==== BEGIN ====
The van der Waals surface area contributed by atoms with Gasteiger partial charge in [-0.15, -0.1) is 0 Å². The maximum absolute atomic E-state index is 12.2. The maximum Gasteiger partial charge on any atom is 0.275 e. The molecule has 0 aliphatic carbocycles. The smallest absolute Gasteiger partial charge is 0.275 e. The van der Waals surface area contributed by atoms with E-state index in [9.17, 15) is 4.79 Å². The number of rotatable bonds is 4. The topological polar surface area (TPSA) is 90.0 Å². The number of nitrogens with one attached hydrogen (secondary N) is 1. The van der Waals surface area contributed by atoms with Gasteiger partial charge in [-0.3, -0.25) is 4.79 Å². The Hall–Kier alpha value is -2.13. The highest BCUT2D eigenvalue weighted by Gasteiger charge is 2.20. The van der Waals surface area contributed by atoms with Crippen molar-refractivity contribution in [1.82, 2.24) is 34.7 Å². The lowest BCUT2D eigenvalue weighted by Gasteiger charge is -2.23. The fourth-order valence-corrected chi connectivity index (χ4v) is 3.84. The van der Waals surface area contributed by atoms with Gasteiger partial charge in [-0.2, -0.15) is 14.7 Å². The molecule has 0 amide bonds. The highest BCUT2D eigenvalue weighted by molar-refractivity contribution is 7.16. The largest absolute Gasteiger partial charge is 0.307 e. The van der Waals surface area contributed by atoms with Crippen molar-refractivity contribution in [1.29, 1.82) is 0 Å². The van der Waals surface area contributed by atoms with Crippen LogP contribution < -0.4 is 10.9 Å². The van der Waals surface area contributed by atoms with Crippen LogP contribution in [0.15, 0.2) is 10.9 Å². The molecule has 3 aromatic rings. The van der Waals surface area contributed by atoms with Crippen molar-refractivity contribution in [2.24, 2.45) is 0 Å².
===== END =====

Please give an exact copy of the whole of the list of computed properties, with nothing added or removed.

The van der Waals surface area contributed by atoms with Gasteiger partial charge in [-0.15, -0.1) is 0 Å². The maximum absolute atomic E-state index is 12.2. The maximum Gasteiger partial charge on any atom is 0.275 e. The molecule has 0 aliphatic carbocycles. The smallest absolute Gasteiger partial charge is 0.275 e. The van der Waals surface area contributed by atoms with E-state index in [9.17, 15) is 4.79 Å². The number of rotatable bonds is 4. The topological polar surface area (TPSA) is 90.0 Å². The number of nitrogens with one attached hydrogen (secondary N) is 1. The van der Waals surface area contributed by atoms with Gasteiger partial charge in [-0.3, -0.25) is 4.79 Å². The Hall–Kier alpha value is -2.13. The highest BCUT2D eigenvalue weighted by Gasteiger charge is 2.20. The van der Waals surface area contributed by atoms with Crippen molar-refractivity contribution in [1.82, 2.24) is 34.7 Å². The lowest BCUT2D eigenvalue weighted by Gasteiger charge is -2.23. The fourth-order valence-corrected chi connectivity index (χ4v) is 3.84. The van der Waals surface area contributed by atoms with Gasteiger partial charge in [-0.2, -0.15) is 14.7 Å². The molecule has 0 amide bonds. The highest BCUT2D eigenvalue weighted by molar-refractivity contribution is 7.16. The largest absolute Gasteiger partial charge is 0.307 e. The van der Waals surface area contributed by atoms with Crippen molar-refractivity contribution in [1.29, 1.82) is 0 Å². The van der Waals surface area contributed by atoms with Crippen LogP contribution < -0.4 is 10.9 Å². The van der Waals surface area contributed by atoms with Crippen LogP contribution in [0.15, 0.2) is 10.9 Å². The molecule has 3 aromatic rings. The van der Waals surface area contributed by atoms with Crippen molar-refractivity contribution in [2.24, 2.45) is 0 Å².